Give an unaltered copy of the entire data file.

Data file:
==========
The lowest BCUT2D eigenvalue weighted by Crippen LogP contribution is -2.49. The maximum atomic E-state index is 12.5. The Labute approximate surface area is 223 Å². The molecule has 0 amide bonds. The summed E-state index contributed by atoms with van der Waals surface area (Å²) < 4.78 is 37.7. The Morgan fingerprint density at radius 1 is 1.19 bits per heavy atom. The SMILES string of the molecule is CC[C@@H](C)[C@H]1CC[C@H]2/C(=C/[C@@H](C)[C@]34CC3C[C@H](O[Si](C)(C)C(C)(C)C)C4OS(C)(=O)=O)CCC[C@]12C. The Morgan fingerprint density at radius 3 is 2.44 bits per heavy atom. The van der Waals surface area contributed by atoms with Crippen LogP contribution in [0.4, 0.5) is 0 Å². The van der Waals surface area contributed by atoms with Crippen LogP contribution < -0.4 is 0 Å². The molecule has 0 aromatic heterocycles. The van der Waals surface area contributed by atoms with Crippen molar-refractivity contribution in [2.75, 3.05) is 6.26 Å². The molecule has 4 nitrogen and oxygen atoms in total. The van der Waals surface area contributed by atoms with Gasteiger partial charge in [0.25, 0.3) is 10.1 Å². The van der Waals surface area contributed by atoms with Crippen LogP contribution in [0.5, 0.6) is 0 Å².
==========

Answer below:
The lowest BCUT2D eigenvalue weighted by Crippen LogP contribution is -2.49. The maximum atomic E-state index is 12.5. The Labute approximate surface area is 223 Å². The molecule has 0 amide bonds. The summed E-state index contributed by atoms with van der Waals surface area (Å²) < 4.78 is 37.7. The Morgan fingerprint density at radius 1 is 1.19 bits per heavy atom. The SMILES string of the molecule is CC[C@@H](C)[C@H]1CC[C@H]2/C(=C/[C@@H](C)[C@]34CC3C[C@H](O[Si](C)(C)C(C)(C)C)C4OS(C)(=O)=O)CCC[C@]12C. The Morgan fingerprint density at radius 3 is 2.44 bits per heavy atom. The van der Waals surface area contributed by atoms with Crippen LogP contribution in [0.4, 0.5) is 0 Å². The van der Waals surface area contributed by atoms with Crippen LogP contribution < -0.4 is 0 Å². The molecule has 0 aromatic heterocycles. The van der Waals surface area contributed by atoms with Crippen molar-refractivity contribution in [2.75, 3.05) is 6.26 Å². The molecule has 4 nitrogen and oxygen atoms in total. The van der Waals surface area contributed by atoms with Gasteiger partial charge in [0.25, 0.3) is 10.1 Å². The van der Waals surface area contributed by atoms with Crippen LogP contribution in [0.5, 0.6) is 0 Å².